Here is an example of the XML from a pair of data items. The XML has been reformatted (addition of line feeds and indentation) and highlighting added for readability.

<RSClipboardFragment version="2.0">
    <dataItem name="Base URL">
       <expression>[versionConstants].[Base URL]</expression>
    <dataItem name="Base Gateway">
       <expression>[versionConstants].[Base Gateway]</expression>

The highlighted portion (green and yellow) show the XML, which you should not change unless you are familiar with both XML and the XML schema that Cognos uses.

Between each of the expression opening and closing tags (<expression> and </expression> respectively) are the data item expressions that you would find in Report Studio by double clicking on the data items in a query. These are the areas that to which we want to limit our editing.

Let’s say I needed to change the sub-query of these two items from “versionConstants” to “chapterConstants”. In my text editor, I could do a search and replace, searching for “[versionConstants]” and replacing it with “[chapterConstants]”. Please note that it is important to provide sufficient context to the search term so that you don’t accidentally make changes you didn’t intend. For example, if I had just searched for the word “version”, it would have also modified the first line of the XML and made it invalid, so I wouldn’t be able to paste it back into my report.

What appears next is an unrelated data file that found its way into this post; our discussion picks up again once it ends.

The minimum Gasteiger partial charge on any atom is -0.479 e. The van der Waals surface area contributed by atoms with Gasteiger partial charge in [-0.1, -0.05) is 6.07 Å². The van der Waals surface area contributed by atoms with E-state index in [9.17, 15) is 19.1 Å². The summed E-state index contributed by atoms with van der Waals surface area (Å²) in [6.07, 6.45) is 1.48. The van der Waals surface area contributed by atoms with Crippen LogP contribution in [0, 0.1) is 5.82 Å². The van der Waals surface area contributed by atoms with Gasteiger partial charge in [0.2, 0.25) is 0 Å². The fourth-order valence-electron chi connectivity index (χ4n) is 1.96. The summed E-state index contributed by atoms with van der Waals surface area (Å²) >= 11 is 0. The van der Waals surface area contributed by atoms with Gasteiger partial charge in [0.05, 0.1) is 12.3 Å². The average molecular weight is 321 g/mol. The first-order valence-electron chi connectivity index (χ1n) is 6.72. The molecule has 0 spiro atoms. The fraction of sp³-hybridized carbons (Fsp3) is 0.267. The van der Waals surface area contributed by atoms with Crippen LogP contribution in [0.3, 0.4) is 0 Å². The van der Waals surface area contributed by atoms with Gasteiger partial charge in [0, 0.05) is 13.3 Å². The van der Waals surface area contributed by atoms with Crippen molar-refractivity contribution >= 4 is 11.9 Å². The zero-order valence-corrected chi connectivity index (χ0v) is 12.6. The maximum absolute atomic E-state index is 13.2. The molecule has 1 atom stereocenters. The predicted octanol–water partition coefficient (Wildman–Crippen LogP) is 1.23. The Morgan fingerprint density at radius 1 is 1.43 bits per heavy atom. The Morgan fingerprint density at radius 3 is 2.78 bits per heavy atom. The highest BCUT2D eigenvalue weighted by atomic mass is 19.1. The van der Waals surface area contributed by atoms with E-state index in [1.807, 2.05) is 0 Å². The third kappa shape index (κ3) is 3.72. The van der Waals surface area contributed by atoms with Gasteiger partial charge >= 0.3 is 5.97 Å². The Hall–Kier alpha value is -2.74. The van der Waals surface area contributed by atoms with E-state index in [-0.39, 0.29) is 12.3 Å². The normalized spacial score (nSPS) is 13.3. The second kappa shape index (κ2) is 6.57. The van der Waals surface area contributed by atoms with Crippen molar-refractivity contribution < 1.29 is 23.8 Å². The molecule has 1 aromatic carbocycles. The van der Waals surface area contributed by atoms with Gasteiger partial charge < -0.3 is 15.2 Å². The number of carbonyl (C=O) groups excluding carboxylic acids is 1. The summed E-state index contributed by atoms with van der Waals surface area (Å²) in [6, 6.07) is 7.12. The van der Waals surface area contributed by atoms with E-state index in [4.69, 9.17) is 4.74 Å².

Of course, this wouldn’t be worth the effort if I were just making this change to 2 data items, but what if I were changing 20 data items, or 100? That is when this technique becomes practical.


It’s also worth noting that editing in a text editor can work with more than just query data items. In fact it works with just about any object type in Report Studio (variables, pages, text items, lists, images, etc.), but most other items are more complicated to change and require an understanding of XML, HTML, and the Cognos XML schema.

This technique requires a bit of practice, but once you’ve mastered it, you’ll be bulk-editing Cognos reports like a ninja.

Finally – RAVE Visualizations

I’m finally diving into the customization of RAVE Visualizations in Cognos 10. I don’t expect to have anything truly insightful in the near future, but if you’re wanting to get started, this article provides an excellent overview of the fundamentals.